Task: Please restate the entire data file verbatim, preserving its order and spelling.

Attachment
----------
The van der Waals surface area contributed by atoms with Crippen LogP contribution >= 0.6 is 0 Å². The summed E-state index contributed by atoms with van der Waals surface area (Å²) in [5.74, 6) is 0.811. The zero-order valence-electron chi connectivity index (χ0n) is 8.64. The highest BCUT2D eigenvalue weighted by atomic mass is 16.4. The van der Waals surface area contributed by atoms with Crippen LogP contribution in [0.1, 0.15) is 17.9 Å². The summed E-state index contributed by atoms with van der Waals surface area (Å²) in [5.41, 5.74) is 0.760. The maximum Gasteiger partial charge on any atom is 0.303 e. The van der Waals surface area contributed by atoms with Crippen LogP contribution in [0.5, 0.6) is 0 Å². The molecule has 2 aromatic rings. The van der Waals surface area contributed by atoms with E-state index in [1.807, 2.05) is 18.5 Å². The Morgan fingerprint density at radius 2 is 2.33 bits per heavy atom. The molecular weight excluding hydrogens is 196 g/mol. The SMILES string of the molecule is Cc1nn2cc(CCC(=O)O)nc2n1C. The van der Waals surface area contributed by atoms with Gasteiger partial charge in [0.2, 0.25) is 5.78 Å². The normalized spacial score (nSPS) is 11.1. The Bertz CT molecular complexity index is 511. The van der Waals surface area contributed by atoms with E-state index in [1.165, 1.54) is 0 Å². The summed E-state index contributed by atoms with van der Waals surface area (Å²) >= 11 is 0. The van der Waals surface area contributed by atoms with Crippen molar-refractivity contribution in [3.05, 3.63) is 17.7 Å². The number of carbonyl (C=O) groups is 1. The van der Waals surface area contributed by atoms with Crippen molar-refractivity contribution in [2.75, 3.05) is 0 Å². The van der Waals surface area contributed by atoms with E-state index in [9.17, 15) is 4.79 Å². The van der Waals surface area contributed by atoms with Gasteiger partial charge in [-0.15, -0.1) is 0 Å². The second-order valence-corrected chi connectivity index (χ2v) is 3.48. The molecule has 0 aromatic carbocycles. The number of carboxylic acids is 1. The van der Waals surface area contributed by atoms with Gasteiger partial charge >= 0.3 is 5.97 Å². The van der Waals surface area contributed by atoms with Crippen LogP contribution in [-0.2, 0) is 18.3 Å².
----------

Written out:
The van der Waals surface area contributed by atoms with Crippen LogP contribution >= 0.6 is 0 Å². The summed E-state index contributed by atoms with van der Waals surface area (Å²) in [5.74, 6) is 0.811. The zero-order valence-electron chi connectivity index (χ0n) is 8.64. The highest BCUT2D eigenvalue weighted by atomic mass is 16.4. The van der Waals surface area contributed by atoms with Crippen LogP contribution in [0.1, 0.15) is 17.9 Å². The summed E-state index contributed by atoms with van der Waals surface area (Å²) in [5.41, 5.74) is 0.760. The maximum Gasteiger partial charge on any atom is 0.303 e. The van der Waals surface area contributed by atoms with Crippen LogP contribution in [0.5, 0.6) is 0 Å². The molecule has 2 aromatic rings. The van der Waals surface area contributed by atoms with E-state index in [1.807, 2.05) is 18.5 Å². The Morgan fingerprint density at radius 2 is 2.33 bits per heavy atom. The molecular weight excluding hydrogens is 196 g/mol. The SMILES string of the molecule is Cc1nn2cc(CCC(=O)O)nc2n1C. The van der Waals surface area contributed by atoms with Gasteiger partial charge in [0.2, 0.25) is 5.78 Å². The normalized spacial score (nSPS) is 11.1. The Bertz CT molecular complexity index is 511. The van der Waals surface area contributed by atoms with E-state index in [1.165, 1.54) is 0 Å². The summed E-state index contributed by atoms with van der Waals surface area (Å²) >= 11 is 0. The van der Waals surface area contributed by atoms with Crippen molar-refractivity contribution in [3.05, 3.63) is 17.7 Å². The number of carbonyl (C=O) groups is 1. The van der Waals surface area contributed by atoms with Crippen molar-refractivity contribution in [2.75, 3.05) is 0 Å². The van der Waals surface area contributed by atoms with E-state index in [9.17, 15) is 4.79 Å². The van der Waals surface area contributed by atoms with Gasteiger partial charge in [-0.15, -0.1) is 0 Å². The second-order valence-corrected chi connectivity index (χ2v) is 3.48. The molecule has 0 aromatic carbocycles. The number of carboxylic acids is 1. The van der Waals surface area contributed by atoms with Gasteiger partial charge >= 0.3 is 5.97 Å². The van der Waals surface area contributed by atoms with Crippen LogP contribution in [-0.2, 0) is 18.3 Å².